CARACAS, VENEZUELA (THE WASHINGTON POST) – Randall Sevilla introduces himself with an armful of sweets: petit fours perfumed with the vanilla-like scent of sarrapia (tonka beans); profiteroles layered with sticky slabs of guava in the style of the traditional torta María Luisa; and tarts thick with Venezuela’s world-renowned heirloom cocoa.
“I am one of many,” said the 28-year-old pastry chef, “who want to give the world a new perspective of Venezuela. To make you understand that you can believe in us not only as people who suffer, but as people who can deliver something good. In my case, it’s good flavors.”
I was unprepared for this: the sweet abundance and tenacity of spirit. Before meeting Sevilla last year (as part of a trip to better understand Venezuelan food and agriculture), I braced myself to bear witness to a humanitarian challenge of historic proportions. I tried to imagine what the crisis meant to people who had once known a very different life – not as a historical remembrance but a living memory, one close enough to feel and taste.
Until the early 1980s, Venezuela – home to the world’s largest proven oil reserves – was Latin America’s most prosperous and politically stable nation. Then the economy began to unravel, enabling the rise of Hugo Chávez and his wayward egalitarianism. Today, under the oppressive regime of Chávez’s successor, Nicolás Maduro, Venezuelans are fleeing in an exodus the United Nations describes as “staggering.”
Amid so much turmoil, Sevilla’s determination might seem unfathomable. But everyone I met stressed misery is not their only story. The regime has stripped away nearly everything, but not the Venezolano spirit. “Even though there is a crisis, this is a beautiful place,” Sevilla says. “That is what I want you to understand: None of it is easy. But we are still here.”
Sevilla has never set foot outside of Venezuela, yet he carries himself as one who has experienced the world. Dressed in impeccable chef’s whites or a suit with a pocket square, seamlessly dropping French phrases and references to American pop culture, his affect initially struck me as pretentious. But after multiple meals, coffees and WhatsApp chats, I realized the young chef is expressing a hunger for a world he cannot yet access. He uses French pastry techniques to re-create flavors that locals long for – smells and tastes that are part of a childhood he describes as “golden.” He updates these flavors to proclaim the sweet days will return.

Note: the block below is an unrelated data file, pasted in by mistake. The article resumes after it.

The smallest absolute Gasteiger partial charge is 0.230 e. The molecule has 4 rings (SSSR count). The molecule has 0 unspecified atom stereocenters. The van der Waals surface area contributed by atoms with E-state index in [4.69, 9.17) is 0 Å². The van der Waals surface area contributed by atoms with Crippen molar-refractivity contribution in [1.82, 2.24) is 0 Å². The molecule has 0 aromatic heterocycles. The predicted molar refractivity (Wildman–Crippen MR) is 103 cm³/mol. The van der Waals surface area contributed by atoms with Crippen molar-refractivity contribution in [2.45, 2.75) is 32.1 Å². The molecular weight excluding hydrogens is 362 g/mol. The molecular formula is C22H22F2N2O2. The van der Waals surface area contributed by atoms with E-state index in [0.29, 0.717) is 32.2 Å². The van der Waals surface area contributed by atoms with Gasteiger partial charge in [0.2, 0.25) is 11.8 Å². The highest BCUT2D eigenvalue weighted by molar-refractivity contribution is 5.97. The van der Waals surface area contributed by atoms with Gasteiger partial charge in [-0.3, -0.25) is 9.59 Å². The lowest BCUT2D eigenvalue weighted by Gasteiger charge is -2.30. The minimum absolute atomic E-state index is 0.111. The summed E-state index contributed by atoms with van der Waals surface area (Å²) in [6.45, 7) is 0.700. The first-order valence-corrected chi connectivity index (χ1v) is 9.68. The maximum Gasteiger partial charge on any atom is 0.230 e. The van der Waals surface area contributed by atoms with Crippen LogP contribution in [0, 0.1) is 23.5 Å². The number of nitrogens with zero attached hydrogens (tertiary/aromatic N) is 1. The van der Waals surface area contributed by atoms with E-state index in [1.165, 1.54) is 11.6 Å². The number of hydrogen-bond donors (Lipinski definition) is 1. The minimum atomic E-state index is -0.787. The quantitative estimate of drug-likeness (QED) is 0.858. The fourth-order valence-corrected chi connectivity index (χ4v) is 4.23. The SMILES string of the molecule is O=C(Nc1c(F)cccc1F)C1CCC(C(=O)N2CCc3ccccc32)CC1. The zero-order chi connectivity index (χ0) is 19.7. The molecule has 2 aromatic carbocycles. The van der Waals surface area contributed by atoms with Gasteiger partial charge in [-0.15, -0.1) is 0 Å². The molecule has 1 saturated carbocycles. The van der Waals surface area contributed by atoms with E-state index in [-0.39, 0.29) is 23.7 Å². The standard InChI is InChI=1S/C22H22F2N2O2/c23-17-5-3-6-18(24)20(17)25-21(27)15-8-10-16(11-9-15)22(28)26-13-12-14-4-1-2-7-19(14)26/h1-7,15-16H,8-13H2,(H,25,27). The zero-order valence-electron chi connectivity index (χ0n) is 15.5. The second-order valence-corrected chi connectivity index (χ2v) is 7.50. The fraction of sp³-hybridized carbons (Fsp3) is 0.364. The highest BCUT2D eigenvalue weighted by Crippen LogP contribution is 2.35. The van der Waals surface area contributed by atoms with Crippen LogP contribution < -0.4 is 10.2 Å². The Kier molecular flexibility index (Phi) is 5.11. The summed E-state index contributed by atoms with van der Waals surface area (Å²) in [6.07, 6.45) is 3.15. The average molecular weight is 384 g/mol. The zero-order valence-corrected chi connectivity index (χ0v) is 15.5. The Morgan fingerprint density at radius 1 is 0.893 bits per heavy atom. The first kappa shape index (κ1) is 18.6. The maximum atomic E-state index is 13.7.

“I want to be part of a movement to uplift Venezuela’s culinary legacy: the arepa, the pastries, the Amazonic fruits that we have, but the world doesn’t know. They are superfoods.” These foods are also emblems: the bright, juicy essence of what it means to be Venezuelan.
In 2015, as the crisis simmered, Sevilla and his twin brother, Antonio, founded El Dulce Casa De Pastelería (the Sweet House of Pastries) to supply desserts to upscale businesses and residents of Caracas. El Dulce is run out of a rented hotel kitchen in Altamira, a tree-lined neighborhood known for a towering obelisk Sevilla describes as the “beating heart” of the city. The 1940s monument, once a prime tourist destination, is now a flash point for protests in support of the opposition driven by critical shortages of medicine and food.
Sevilla recognises how unlikely El Dulce must seem to the outside world: “A guy making cakes? In a crisis that is so deep, how do guys like him exist?”
In short, because they have to.
Each week, Sevilla and his small staff bake and decorate up to 15 cakes, plus pastries, for weddings, birthdays and other gatherings. One cake serves 15 and costs between USD16 and USD20. To put this in perspective, in January, the nation’s minimum monthly salary was raised to about USD7 per month. Sevilla earns about USD300 per month. “I don’t have a lot of money. I cannot, for example, pay for a flight to the United States. . . . But I have the money to live in a middle way in Venezuela.”
On most days, Sevilla rises early and washes up. Running water is usually available, but a series of massive power cuts in March and July reminded residents that electricity was no longer guaranteed. During that time, El Dulce lost a significant amount of inventory and Sevilla was forced, in one instance, to make pastry cream by the light of a cellphone. But his bigger concern was the company’s clientele: “If they feel they can’t make a successful event,” he says, “they cancel their orders or don’t order at all. For us, that will be another crisis.”
Midweek, Sevilla and his staff begin their work: emulsifying ganaches, piping profiteroles, baking and decorating cakes. Sevilla feels upbeat working in his kitchen: a space largely under his control, relatively safe.
Finally, there are the deliveries – “showtime” – which, due to traffic, take another full day. When I ask Sevilla if he’s worried about gasoline, he sighs. “There is a lot of information that tells us there is going to be another crisis with petrol, but right now I cannot get worried. I have running water and electricity. Perhaps tomorrow, I won’t.”
That is what it takes to bake a cake in Caracas.